Innovation That Matters

| Photo source Ingarden

Growing superfoods at home

Food & Drink

The nutrient-rich microgreens are ready to harvest within a week

Spotted: Despite a high level of saturation, the global subscription box market continues to grow. There are a myriad of options available, making it possible to find everything from gifts and treats to essentials for almost everyone. A healthy new addition to the market is German-based Ingarden’s home microgreen-growing kit.   

The foodtech company offers a subscription service as well as one-off buying options. Each kit comes with everything needed for assembly, seed pads to grow the greens from, and two refills of the customer’s choice. The microgreen crops that are available include radish, arugula, bok choi, kale, garlic, and mustard. All seeds come from certified organic growers in Italy and the Netherlands. 

After set-up, home gardeners add the prescribed amount of water to the seed pads and turn on the growing light, a 15-watt, energy-efficient LED bulb. In five to seven days, depending on what is growing, the crop is ready for harvest. Once all the greens on a seed pad have grown and been eaten, the pad is compostable.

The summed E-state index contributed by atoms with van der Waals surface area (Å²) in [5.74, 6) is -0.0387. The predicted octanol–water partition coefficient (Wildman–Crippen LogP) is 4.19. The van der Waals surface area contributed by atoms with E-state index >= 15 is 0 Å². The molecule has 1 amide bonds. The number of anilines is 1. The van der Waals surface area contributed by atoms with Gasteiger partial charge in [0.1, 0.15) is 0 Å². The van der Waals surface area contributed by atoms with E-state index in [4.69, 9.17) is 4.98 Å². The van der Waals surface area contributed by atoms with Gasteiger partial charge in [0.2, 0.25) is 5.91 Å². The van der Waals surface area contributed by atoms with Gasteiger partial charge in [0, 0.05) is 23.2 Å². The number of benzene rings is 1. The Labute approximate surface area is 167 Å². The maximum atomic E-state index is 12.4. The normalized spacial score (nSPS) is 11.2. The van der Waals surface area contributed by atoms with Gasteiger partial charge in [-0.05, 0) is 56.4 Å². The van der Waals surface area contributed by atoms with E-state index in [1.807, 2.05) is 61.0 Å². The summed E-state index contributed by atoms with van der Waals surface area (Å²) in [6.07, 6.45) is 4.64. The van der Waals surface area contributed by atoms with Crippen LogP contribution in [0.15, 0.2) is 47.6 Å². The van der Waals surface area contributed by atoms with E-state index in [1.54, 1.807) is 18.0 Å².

Made from ceramic and steel, the bases are designed to last for many years and if any component breaks, Ingarden provides repairs and replacement parts for free. The gardens are available in four different standard colours, with additional special options available for a limited time. The company recently introduced a garden base created with recycled ocean plastic. 

With zero carbon emitted from transport and the produce able to go direct from garden to plate, Ingarden’s solution makes it possible for communities anywhere to add nutrient-rich food to their diet with almost no work required. Ingarden recently secured €500,000 in funding, which the business plans to use to expand its subscription plans and enter new markets.  

As water increasingly becomes a rare resource, many innovations are focusing on ways to conserve it when gardening. Carefully managed crops like Ingarden’s help prevent overwatering, as do two other designs from the Springwise archive that feature in-ground or in-pot water systems.

Written By: Keely Khoury




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